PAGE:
Jesus’ story then skips over the other slaves to highlight the last one. This one said, “Lord, here is your mina which I’ve kept wrapped up in a napkin while you were gone.” Interesting that the word translated napkin is really a cloth for wiping away sweat. This slave’s lack of activity meant he didn’t need the sweat cloth for its intended purpose, so he used it to cover his lord’s mina. Why did he do this?
Look at verse 21. He said “I was afraid of you because you have a harsh disposition. You gather up what you didn’t lay down and you harvest where you did not plant.” Did this slave really believe this or was it just an excuse? I believe it was just an excuse for unfaithfulness!
His master confronted him with his own words dripping with sarcasm. “You wicked slave. If you truly believed what you said about me, why didn’t you at least put my money in the bank where I could retrieve the principal and any accrued interest?”
Why was this slave described as wicked? First, he was negligent with what was entrusted to him; he didn’t use the resources to his best ability. He accepted the Master’s resources with no intention to use them. Second, he placed the blame for his negligence on his master; he unjustly accused him of being harsh and greedy. He refused to take responsibility for his own actions. His judgment would be severe.
Jesus said to those who were standing by “take from him the mina and give it to the one with ten minas.” Notice that verse 25 is a parenthetical aside. Those in the crowd who were listening (intently) interrupted Jesus to remind him that the first man already had 10 minas! Their sense of justice was offended. This wasn’t fair! But I remind you, Jesus doesn’t deal in fairness; at least as we humans understand fairness. He deals with everyone justly.
Jesus went on to tell them that “everyone who is already being faithful will be given more. But to those who are being (present tense) unfaithful, even the little bit that they have will be stripped away.” Remember Jesus’ words in Matthew 7:21. “Not everyone who says to me, Lord, Lord, will enter the kingdom of heaven, but the one who does the will of my Father.”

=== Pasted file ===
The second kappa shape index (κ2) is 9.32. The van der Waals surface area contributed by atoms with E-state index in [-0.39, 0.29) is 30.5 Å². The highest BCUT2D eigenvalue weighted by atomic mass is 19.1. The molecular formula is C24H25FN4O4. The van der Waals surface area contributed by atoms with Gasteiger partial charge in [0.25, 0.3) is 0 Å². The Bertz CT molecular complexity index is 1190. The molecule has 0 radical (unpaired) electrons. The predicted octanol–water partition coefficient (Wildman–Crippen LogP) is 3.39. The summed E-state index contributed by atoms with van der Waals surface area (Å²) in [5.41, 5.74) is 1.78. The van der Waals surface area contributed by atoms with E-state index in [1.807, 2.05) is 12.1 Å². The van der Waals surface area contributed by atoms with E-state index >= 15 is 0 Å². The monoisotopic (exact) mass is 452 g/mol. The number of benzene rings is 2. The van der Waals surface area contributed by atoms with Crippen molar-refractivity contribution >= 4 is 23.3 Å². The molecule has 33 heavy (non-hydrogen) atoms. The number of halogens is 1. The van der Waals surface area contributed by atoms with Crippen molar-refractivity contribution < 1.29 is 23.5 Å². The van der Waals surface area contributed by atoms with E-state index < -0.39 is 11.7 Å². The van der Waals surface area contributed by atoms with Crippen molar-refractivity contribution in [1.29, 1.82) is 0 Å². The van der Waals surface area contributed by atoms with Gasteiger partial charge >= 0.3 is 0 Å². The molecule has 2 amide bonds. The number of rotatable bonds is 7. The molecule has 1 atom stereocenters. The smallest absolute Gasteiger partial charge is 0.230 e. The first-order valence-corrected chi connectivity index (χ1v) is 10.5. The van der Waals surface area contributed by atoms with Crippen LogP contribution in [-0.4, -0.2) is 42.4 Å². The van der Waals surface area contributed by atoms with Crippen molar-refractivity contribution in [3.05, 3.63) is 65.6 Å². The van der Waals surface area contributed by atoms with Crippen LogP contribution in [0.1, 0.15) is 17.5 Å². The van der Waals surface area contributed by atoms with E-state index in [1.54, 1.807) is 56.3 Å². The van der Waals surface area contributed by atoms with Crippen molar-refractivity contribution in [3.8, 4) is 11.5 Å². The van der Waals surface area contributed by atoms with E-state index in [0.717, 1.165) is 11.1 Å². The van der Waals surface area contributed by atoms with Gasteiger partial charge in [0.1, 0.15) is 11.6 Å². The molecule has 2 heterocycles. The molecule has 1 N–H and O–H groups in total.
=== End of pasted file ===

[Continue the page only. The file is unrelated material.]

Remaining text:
I said earlier that you and I as followers of Jesus are His voluntary slaves. How well are we using the resources He’s given us in His absence? Each of us has time, gifts, abilities, skills, or finances we can invest for His glory and the benefit of others. Like the slaves in this parable, we will be called to account for how we use them.
Finally, Jesus addresses those who claimed to be citizens of His kingdom but rejected His rule. He said, “…bring here those enemies of mine, who did not want me to reign over them, and slay them before me.”
Like many prophetic utterances, this one has more than one fulfillment. Most likely Jesus was thinking about the coming destruction of Jerusalem in 70 AD. The word, slay, in verse 27, is a particularly harsh word meaning, to slaughter, to butcher, or to cut down violently! That’s exactly what happened when Roman forces under Titus pierced the final wall around the Temple complex. Goaded by the fierce opposition to the very end, the Roman soldiers rampaged through the area sparing no one and burning the Temple.
But there’s also a reference here to a coming event; that Day of Judgment when all who are found in open rebellion against Christ will perish, consumed by the Word out of His mouth. That will be the consummation of the kingdom!
This parable clarifies that while salvation and entrance into the kingdom come by faith in Jesus, rewards for service rest on the believer’s works. Both salvation and rewards come as a result of God’s grace. Salvation does not depend on working for God but on resting in what Jesus Christ has done. Rewards do not depend on resting in what Jesus Christ has done but on working for God. It is a misunderstanding of Scriptural revelation to conclude that because God has saved us by His grace we need do nothing but lie back and wait for heaven. Such behavior constitutes irresponsible stewardship that Jesus Christ will punish by withholding a reward. In view of what lies ahead for us, we need to be steadfast, immovable, always abounding in the work of the Lord knowing that our labor is not in vain in the Lord (1 Cor. 15:58).
My friend, the kingdom is coming; it is in process. Right now we, as slaves of Christ, are called to exercise faithfulness. We have been entrusted with resources to use for His glory and the blessing of others. Our rewards will be based on our faithfulness. How are you doing?
And if you’re an “enemy” of Christ, I urge you to change that today – before it’s too late!